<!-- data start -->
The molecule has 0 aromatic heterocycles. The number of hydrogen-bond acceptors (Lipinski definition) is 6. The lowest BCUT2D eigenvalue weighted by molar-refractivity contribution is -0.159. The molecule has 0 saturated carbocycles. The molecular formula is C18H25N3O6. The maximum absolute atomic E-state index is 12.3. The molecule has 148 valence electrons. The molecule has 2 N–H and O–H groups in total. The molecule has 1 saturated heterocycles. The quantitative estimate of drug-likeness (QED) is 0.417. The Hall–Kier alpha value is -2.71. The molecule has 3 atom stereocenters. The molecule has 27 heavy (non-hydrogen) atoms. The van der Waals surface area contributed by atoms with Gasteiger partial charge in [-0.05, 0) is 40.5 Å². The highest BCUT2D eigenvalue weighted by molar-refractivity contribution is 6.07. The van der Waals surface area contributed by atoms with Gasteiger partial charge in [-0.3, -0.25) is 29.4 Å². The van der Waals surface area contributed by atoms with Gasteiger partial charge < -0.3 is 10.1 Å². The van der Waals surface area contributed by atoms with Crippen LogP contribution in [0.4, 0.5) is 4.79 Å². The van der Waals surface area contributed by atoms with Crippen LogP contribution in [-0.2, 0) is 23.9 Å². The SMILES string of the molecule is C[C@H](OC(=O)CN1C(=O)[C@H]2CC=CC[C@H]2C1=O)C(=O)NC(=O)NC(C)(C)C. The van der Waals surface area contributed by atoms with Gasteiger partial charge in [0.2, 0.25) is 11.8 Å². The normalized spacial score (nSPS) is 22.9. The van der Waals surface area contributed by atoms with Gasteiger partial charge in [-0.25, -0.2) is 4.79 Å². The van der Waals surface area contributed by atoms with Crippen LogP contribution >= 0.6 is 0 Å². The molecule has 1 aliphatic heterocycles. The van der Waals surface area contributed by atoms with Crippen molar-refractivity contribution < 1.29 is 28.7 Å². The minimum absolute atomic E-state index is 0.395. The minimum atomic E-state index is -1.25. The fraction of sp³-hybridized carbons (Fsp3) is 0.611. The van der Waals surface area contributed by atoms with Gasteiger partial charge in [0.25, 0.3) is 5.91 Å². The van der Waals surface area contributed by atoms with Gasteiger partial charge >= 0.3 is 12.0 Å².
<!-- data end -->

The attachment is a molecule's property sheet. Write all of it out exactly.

The molecule has 0 aromatic heterocycles. The number of hydrogen-bond acceptors (Lipinski definition) is 6. The lowest BCUT2D eigenvalue weighted by molar-refractivity contribution is -0.159. The molecule has 0 saturated carbocycles. The molecular formula is C18H25N3O6. The maximum absolute atomic E-state index is 12.3. The molecule has 148 valence electrons. The molecule has 2 N–H and O–H groups in total. The molecule has 1 saturated heterocycles. The quantitative estimate of drug-likeness (QED) is 0.417. The Hall–Kier alpha value is -2.71. The molecule has 3 atom stereocenters. The molecule has 27 heavy (non-hydrogen) atoms. The van der Waals surface area contributed by atoms with Gasteiger partial charge in [-0.05, 0) is 40.5 Å². The highest BCUT2D eigenvalue weighted by molar-refractivity contribution is 6.07. The van der Waals surface area contributed by atoms with Gasteiger partial charge in [-0.3, -0.25) is 29.4 Å². The van der Waals surface area contributed by atoms with Gasteiger partial charge < -0.3 is 10.1 Å². The van der Waals surface area contributed by atoms with Crippen LogP contribution in [0.4, 0.5) is 4.79 Å². The van der Waals surface area contributed by atoms with Crippen LogP contribution in [-0.2, 0) is 23.9 Å². The SMILES string of the molecule is C[C@H](OC(=O)CN1C(=O)[C@H]2CC=CC[C@H]2C1=O)C(=O)NC(=O)NC(C)(C)C. The van der Waals surface area contributed by atoms with Gasteiger partial charge in [0.2, 0.25) is 11.8 Å². The normalized spacial score (nSPS) is 22.9. The van der Waals surface area contributed by atoms with Gasteiger partial charge in [-0.25, -0.2) is 4.79 Å². The van der Waals surface area contributed by atoms with Crippen LogP contribution >= 0.6 is 0 Å². The molecule has 1 aliphatic heterocycles. The van der Waals surface area contributed by atoms with Crippen molar-refractivity contribution < 1.29 is 28.7 Å². The minimum absolute atomic E-state index is 0.395. The minimum atomic E-state index is -1.25. The fraction of sp³-hybridized carbons (Fsp3) is 0.611. The van der Waals surface area contributed by atoms with Gasteiger partial charge in [0.25, 0.3) is 5.91 Å². The van der Waals surface area contributed by atoms with Gasteiger partial charge >= 0.3 is 12.0 Å².